Thanksgiving – let’s empathize and appreciate

Dr. Weeks’ Comment:  I love celebrating Thanksgiving because I am aware that the highest human calling is to feel and express appreciation – deeply and entirely. We are surrounded by blessings far beyond our ability to fathom. Even illness can bring precious gifts if integrated appropriately.  Dr. LFC Mees wrote a stellar book “Blessed by Illness” which elegantly puts the challenges of remedying disease appropriately along side other valuable life growth opportunities.

Here the Dali Lama shares a path towards true thanksgiving  – empathy and the evaporation of distinctions between me and you:

(Thanks to Dr. Jonathan Miller for sharing this with us)


 But also, let’s remember our own original hosts, the gracious Wampanoag indians who welcome and cared for the original pilgrims and prevented starvation.  Thanksgiving….  let’s celebrate but let’s honor the actual history.  Read on,  and allow your empathy to grow. 


This was written by my friend Robert Cohen, the NOTmilkman:


“I celebrated Thanksgiving in an old-fashioned way.
I invited everyone in my neighborhood to my house,
we had an enormous feast, and then I killed them
and took their land.”
– Jon Stewart


Children in America’s schools are not taught the
full truth regarding their Thanksgiving Holiday.

Within a few years of the Pilgrim landing, most of
the native male Wampanoag Indians were either killed
or sent to live the rest of their lives as slaves
harvesting sugar cane in Caribbean island nations.

During the winter of 1621, 83 percent of the married
Dutch women living in Plymouth Colony, Massachusetts
died in tragic fashion.

Here is what really happened to make Thanksgiving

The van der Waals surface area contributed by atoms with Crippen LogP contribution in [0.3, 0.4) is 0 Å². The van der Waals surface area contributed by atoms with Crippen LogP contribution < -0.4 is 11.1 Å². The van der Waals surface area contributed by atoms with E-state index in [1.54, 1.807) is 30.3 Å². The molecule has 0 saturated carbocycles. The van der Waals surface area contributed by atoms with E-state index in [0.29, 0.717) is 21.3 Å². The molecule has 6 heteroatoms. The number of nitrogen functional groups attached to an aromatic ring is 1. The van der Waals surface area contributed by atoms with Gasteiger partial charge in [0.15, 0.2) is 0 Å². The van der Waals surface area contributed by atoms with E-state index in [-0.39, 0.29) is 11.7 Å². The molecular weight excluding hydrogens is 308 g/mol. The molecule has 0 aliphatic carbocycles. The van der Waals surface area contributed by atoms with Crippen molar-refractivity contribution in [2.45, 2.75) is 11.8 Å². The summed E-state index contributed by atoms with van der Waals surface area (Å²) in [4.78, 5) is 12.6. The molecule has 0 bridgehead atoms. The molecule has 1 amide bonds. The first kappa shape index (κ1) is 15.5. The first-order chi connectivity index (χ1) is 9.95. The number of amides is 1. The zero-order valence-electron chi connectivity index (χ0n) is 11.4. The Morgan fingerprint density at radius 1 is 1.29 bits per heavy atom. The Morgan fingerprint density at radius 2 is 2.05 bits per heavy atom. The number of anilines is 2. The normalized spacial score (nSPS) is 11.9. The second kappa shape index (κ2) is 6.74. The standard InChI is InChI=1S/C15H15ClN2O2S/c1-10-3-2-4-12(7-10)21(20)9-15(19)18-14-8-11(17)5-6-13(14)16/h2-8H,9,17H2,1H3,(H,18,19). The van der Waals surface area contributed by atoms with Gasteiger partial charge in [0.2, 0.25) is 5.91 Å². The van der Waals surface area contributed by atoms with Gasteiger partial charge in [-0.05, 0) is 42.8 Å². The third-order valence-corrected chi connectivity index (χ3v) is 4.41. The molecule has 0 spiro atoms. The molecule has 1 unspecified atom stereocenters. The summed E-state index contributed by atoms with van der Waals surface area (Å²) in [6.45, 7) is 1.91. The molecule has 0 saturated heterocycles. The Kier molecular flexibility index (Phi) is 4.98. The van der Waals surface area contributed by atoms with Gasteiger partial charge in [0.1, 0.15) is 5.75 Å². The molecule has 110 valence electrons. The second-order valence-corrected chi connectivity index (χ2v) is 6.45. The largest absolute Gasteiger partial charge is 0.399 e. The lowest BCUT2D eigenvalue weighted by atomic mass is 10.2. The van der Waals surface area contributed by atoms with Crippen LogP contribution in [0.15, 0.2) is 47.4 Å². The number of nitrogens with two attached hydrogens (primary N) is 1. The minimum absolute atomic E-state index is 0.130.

so special nearly 400 years later:

The first year in America the Pilgrims had very
little for which to be thankful. That first bitter
winter they had limited food supplies, poor clothing
and crudely built housing. During the months before
spring, fifteen of the eighteen married women died
as did twenty-two of thirty-eight men. Because of
this great trauma of death from starvation, something
had to be done to assure the future survival of the

In March of 1624, the first dairy animals came
to Plymouth on the ship Charity, which delivered
three cows and a bull to the grateful pilgrims.
Within a generation every family in America had a
dairy cow. Milk from these cows was churned into
butter. Will and Ariel Durant who wrote “The Story
of Civilization” revealed that a typical dairy cow
in the 12th century yielded little milk. One can
assume that cows in the 1600s yielded as much milk
as cows in the 1300s. In “The Age of Faith, History
of Life in the Middle Ages,” the Durants wrote:

“Dairy farming was un-progressive; the average cow
in the thirteenth century gave little milk, and hardly
a pound of butter per week.”

Making butter requires 21.2 pounds of milk for
each “finished” pound of butter. One quart of milk
weighs 2.15 pounds. A dairy cow in Plymouth Rock,
Massachusetts might have yielded her Pilgrim family
“hardly a pound of butter per week.” That averaged
out to three pounds of milk per day, about a quart

People who believe that early Americans drank
milk as a routine part of their diet do not consider
how little milk cows gave. Nor do they consider the
existence of butter churns. Butter churns weren’t
hood ornaments for Pilgrim’s carriages. Pilgrims
used them only for one purpose: to churn milk into
butter. That three pounds of milk per day would
yield only one-half stick of butter. Imagine fifteen
of the eighteen Pilgrim wives dying during the first
winter. Imagine the same proportion of the mothers
in your community dying from starvation over the winter.
You’d need emergency rations to survive. Fat from milk,